Ironworkers and Mesothelioma

Ironworkers Who Breathe Asbestos Can Get Mesothelioma

You hold a job as an ironworker.

It is probable you were exposed to asbestos and today are at risk of getting mesothelioma.

You would have come into contact with asbestos either through job-related activities or by handling materials and products containing asbestos. Some possible asbestos-exposure sources include:

  • Structural steel pieces with sprayed-on insulation

  • Insulation boards encasing structural steel

  • Heat-protection apparel for welding

  • Flatbeds and other onsite vehicles with dirty brakes

Among the types of projects and sites where ironworkers once commonly encountered asbestos are roads, bridges, skyscrapers, low- and mid-rise office buildings, and institutional structures. Ironworkers also often came into contact with asbestos if they worked in ornamental or architectural iron shops.

Asbestos in the Air


Asbestos gets into the air any time a product containing the mineral is cut, drilled, bolted or otherwise banged up. This is called “disturbing the asbestos.”

Disturbed asbestos releases into the air very small, dust-sized particles. You might inhale them without even knowing it. They settle in your lungs and do not come back out. Eventually they produce mesothelioma.

It once was standard to use asbestos in spray-on insulation for girders, beams and other structural steel components. You were possibly exposed to that asbestos by being near the spray as it was applied.

If the insulation was already applied, you may have been exposed when tiny asbestos particles flaked loose from it. This happened while the structural steel was being positioned, fastened or in any way modified using saws, torches or drills.

The same would have been true of insulation boards placed around structural steel members by you or by other trades sequencing in alongside.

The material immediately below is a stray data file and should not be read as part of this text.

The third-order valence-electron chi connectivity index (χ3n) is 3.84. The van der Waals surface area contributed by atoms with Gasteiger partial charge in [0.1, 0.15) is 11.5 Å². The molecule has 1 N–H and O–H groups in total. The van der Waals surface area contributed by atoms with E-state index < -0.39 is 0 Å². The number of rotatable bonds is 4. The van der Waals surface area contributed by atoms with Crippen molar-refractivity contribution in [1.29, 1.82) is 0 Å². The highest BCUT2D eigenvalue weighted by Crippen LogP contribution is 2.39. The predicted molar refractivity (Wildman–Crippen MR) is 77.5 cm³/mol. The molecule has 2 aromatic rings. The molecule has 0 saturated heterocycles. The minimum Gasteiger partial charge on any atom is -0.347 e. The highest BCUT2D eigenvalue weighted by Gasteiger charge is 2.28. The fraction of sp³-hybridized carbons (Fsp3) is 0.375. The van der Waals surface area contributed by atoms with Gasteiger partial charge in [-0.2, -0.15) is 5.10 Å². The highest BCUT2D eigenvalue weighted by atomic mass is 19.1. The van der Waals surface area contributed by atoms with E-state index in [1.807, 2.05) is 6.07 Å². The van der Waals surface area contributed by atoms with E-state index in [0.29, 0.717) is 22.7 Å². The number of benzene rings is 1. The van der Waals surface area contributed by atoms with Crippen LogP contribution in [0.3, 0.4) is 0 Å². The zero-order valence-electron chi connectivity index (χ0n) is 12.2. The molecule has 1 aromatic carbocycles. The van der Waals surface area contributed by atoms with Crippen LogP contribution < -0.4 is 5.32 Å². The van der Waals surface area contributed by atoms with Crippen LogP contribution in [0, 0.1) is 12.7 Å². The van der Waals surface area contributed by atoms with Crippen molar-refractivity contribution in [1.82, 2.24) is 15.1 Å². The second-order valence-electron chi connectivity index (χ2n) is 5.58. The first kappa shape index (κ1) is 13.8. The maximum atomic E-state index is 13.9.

Being around transport equipment could also have exposed you to asbestos. Those vehicles had brakes that made use of asbestos. Most of the asbestos would have stayed within the brake system.

However, some of it would have escaped out through the wheels and into the air as the vehicles moved in and out or around the jobsite.

Ironworkers are usually among the first trades onsite at a job. But many general contractors schedule plumbing, electrical and HVAC to either precede or immediately follow ironworkers.

Prior to the 1990s, those other trades would have brought in materials and products carrying their own asbestos-exposure risks. Therefore, ironworkers would have been as much exposed to the toxic mineral from those as anything else.

Unions Warn of Asbestos Danger

Labor unions and trade groups serving ¬ironworkers worry about what asbestos does to health.

Some have said that the easiest way to protect against asbestos exposure is to use a respirator when working. Also helpful is the wearing of protective gloves.

Wetting an insulated structural or architectural steel piece before working on it helps limit the amount of particles that can flake from it.

Many ironworkers belong to the International Association of Bridge, Structural, Ornamental and Reinforcing Iron Workers. This union represents more than 120,000 active and retired North American ironworkers.